For decades, Hyundai Motor and Kia, two brands under South Korean automotive empire Hyundai Motor Group, had long been perceived as manufacturers of low-end, entry-level vehicles.
The global awareness of the Korean car brands, however, has changed in recent years with many projecting them today as mobility innovators and a reliable sources of quality. At the center of such significant change is Chung Euisun, third-generation chaebol scion and the son of former chairman Chung Mong-koo, who begins Friday his third year as executive chairman of the 110 trillion won empire.
Under his leadership for two past years, Hyundai Motor has become the world’s third-largest carmaker, outpacing Japan’s Toyota and Germany’s Volkswagen Group by selling an accumulated 3.29 million cars globally. The Korean automaker had been in the top five for the last 12 years.
Hyundai and Kia’s record sales of 106.5 trillion won and net profit of 7.8 trillion won are raising hopes that the Korean duo can reach 200 trillion won in sales and operating profit of 17 trillion won for the first time this year. This figure would mean a 23 percent increase in sales and 280 percent jump in operating profit compared to 2020, the year Chung took office.
The solid profit has laid the foundation for Chung’s ambition to turn the carmaker into a smart mobility provider that puts it up against EV competitors like Tesla, who sold the most EVs globally -- 6.6 million -- last year. Hyundai sold the fifth most at 4.7 million.
On Wednesday, Hyundai Motor Group announced that it would invest 18 trillion won by 2030 for software-focused mobility development and offer customized connected car services such as over-the-air software updates for all cars by 2025, vowing to make sure that all Hyundai and Kia cars are up to date at all times.
In comparison, all Tesla cars began receiving over-the-air software updates that add new features and enhance existing ones over Wi-Fi from 2012.
“Through big data created from millions of connected cars, we will create unprecedented values and possibilities, offering customers with customized software updates and subscription services,” Hyundai said in a statement.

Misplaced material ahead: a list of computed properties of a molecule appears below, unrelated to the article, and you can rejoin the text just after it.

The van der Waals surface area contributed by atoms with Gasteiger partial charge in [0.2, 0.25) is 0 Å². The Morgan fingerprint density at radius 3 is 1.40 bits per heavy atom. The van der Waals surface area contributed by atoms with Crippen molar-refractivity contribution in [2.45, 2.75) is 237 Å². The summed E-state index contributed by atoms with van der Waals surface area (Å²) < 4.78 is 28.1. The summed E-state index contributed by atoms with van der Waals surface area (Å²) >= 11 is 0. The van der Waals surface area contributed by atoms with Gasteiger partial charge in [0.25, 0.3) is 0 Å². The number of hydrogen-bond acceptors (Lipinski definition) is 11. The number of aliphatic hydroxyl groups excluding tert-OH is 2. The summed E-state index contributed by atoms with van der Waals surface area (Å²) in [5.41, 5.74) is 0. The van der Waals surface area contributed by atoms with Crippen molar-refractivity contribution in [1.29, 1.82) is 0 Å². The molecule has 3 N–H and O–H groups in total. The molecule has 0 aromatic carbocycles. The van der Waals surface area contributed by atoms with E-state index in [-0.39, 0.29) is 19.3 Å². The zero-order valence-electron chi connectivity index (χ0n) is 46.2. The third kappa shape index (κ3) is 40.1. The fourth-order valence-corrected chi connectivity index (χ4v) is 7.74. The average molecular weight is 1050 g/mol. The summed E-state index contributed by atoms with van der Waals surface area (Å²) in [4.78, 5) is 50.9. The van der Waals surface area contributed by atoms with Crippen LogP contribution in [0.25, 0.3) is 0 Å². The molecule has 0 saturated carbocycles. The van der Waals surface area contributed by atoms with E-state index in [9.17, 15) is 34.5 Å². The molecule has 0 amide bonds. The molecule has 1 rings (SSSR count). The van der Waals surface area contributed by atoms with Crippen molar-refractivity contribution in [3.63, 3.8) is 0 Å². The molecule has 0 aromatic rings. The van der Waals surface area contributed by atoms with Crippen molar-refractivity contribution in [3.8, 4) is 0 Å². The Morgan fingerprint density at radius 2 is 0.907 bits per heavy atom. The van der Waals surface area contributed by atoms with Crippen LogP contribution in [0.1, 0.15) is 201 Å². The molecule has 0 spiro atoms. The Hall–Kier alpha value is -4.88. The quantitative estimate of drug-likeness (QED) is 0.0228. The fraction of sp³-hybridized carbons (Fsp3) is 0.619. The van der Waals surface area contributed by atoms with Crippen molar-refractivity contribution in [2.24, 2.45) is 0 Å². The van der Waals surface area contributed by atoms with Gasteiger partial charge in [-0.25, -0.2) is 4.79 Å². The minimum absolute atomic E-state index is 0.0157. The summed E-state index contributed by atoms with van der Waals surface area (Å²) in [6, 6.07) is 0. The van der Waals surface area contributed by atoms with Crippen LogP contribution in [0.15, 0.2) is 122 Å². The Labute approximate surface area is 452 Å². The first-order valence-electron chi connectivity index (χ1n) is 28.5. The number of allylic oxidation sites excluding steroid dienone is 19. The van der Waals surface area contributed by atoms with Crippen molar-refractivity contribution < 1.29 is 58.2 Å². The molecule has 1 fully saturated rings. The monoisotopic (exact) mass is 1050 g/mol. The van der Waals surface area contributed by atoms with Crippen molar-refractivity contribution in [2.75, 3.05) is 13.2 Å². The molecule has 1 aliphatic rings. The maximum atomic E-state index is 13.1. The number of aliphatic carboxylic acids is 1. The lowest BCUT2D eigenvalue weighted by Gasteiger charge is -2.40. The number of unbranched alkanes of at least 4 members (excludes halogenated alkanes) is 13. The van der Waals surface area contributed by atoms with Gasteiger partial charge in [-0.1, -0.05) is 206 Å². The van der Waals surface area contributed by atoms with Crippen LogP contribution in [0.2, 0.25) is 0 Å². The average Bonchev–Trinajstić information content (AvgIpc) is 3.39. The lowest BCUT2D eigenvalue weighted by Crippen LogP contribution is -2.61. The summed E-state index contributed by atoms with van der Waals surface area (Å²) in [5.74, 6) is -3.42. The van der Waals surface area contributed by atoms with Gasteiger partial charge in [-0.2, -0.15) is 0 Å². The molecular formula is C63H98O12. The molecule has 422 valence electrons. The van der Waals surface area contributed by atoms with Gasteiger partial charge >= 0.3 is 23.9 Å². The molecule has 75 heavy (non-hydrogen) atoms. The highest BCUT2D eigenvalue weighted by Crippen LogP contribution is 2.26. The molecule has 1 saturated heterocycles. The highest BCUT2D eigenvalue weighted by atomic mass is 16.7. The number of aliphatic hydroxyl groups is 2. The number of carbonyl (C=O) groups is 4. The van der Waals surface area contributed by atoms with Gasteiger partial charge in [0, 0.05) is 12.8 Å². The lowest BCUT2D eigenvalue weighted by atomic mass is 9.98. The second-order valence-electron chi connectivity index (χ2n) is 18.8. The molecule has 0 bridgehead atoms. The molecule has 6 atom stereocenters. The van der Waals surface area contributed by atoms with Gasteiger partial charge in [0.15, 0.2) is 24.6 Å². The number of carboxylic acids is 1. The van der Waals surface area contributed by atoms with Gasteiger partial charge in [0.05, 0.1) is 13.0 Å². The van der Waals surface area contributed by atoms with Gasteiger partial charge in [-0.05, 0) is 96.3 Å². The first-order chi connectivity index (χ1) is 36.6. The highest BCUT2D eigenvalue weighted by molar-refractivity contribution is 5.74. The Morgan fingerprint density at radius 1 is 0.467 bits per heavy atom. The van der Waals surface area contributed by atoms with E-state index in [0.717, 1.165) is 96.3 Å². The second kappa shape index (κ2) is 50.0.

Hyundai said it would also develop software-based mobility devices and solutions to enter the future mobility and logistics market, so that its future mobility lineup, comprising those such as the RoboTaxi, advanced air mobility, purpose built vehicles and robotics, will sync to each other.
“By shifting the group’s business focus toward software development, Hyundai Motor Group would see improved profitability in the new mobility ecosystem,” said a Hyundai Motor official.
“There is no doubt that Tesla is the sample model for Hyundai and it is true that the Korean carmaker is constantly seeking what it could do the best to become like Tesla,” said Kim Pil-soo, a professor of automotive engineering from Daelim University.
It won’t be an easy road ahead for Hyundai to become a software-focused automaker taking on Tesla who recorded double-digit operating profit at 14.6 percent in the Q2, compared to Korean carmaker’s 8.3 percent, according to market experts.
“Overcoming Hyundai’s manufacturing-optimized workforce, decision-making structure and working culture as well as creating software-based working system with partnering firms are hurdles for Hyundai to reborn as so-called Korean Tesla,” said Kim.
A Hyundai Motor Group official admitted during a Q&A session with journalists Wednesday that it has been difficult to establish standards for software updates with partnering firms because they needed to agree on the same starting line for the standardization and said that the corporation was in the process of making new standards together with its partners. Hyundai currently works with thousands of subcontractors for auto parts.
Chung sought to transform Hyundai Motor Group, notorious for its militant culture, even before he took over. He promoted open thinking among engineers by hiring foreign professionals and design gurus. Market experts have credited Chung for pushing ahead with the luxury brand Genesis and improving the product mix with eco-friendly models in the global market.
“Due to COVID-19 and the supply crunch of automotive chips, the automaker diverted toward selling high-priced Genesis and SUV models, actively working on normalizing production and sales by even paying more incentives to dealers in the overseas market,” said an industry insider.
Hyundai also initiated various M&As, penetrating into the autonomous driving, advanced air mobility and robotics sectors, and launched a software-focused transformation across their product portfolio.